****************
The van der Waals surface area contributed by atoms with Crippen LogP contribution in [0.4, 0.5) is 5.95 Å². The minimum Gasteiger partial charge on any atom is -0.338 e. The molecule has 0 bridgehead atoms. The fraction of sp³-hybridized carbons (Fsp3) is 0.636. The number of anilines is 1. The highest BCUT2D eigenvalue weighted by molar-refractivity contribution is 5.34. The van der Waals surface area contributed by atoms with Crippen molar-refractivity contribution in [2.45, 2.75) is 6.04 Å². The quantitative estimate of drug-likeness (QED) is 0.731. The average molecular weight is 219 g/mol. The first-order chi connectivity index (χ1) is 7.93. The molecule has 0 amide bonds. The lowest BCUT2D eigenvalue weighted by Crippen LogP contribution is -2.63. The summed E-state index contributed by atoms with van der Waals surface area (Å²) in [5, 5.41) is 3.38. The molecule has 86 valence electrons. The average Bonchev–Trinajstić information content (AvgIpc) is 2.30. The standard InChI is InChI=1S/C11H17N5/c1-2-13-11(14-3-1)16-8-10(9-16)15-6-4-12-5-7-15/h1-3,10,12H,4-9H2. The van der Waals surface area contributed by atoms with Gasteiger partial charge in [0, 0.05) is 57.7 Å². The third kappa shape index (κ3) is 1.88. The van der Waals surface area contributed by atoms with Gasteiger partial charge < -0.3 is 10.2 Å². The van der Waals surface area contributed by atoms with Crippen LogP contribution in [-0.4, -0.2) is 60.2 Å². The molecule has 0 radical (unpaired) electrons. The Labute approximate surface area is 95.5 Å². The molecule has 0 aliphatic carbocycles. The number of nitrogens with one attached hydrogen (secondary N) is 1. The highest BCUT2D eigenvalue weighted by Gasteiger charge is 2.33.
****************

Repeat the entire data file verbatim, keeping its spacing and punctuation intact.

The van der Waals surface area contributed by atoms with Crippen LogP contribution in [0.4, 0.5) is 5.95 Å². The minimum Gasteiger partial charge on any atom is -0.338 e. The molecule has 0 bridgehead atoms. The fraction of sp³-hybridized carbons (Fsp3) is 0.636. The number of anilines is 1. The highest BCUT2D eigenvalue weighted by molar-refractivity contribution is 5.34. The van der Waals surface area contributed by atoms with Crippen molar-refractivity contribution in [2.45, 2.75) is 6.04 Å². The quantitative estimate of drug-likeness (QED) is 0.731. The average molecular weight is 219 g/mol. The first-order chi connectivity index (χ1) is 7.93. The molecule has 0 amide bonds. The lowest BCUT2D eigenvalue weighted by Crippen LogP contribution is -2.63. The summed E-state index contributed by atoms with van der Waals surface area (Å²) in [5, 5.41) is 3.38. The molecule has 86 valence electrons. The average Bonchev–Trinajstić information content (AvgIpc) is 2.30. The standard InChI is InChI=1S/C11H17N5/c1-2-13-11(14-3-1)16-8-10(9-16)15-6-4-12-5-7-15/h1-3,10,12H,4-9H2. The van der Waals surface area contributed by atoms with Gasteiger partial charge in [0, 0.05) is 57.7 Å². The third kappa shape index (κ3) is 1.88. The van der Waals surface area contributed by atoms with Gasteiger partial charge < -0.3 is 10.2 Å². The van der Waals surface area contributed by atoms with Crippen LogP contribution in [-0.4, -0.2) is 60.2 Å². The molecule has 0 radical (unpaired) electrons. The Labute approximate surface area is 95.5 Å². The molecule has 0 aliphatic carbocycles. The number of nitrogens with one attached hydrogen (secondary N) is 1. The highest BCUT2D eigenvalue weighted by Gasteiger charge is 2.33.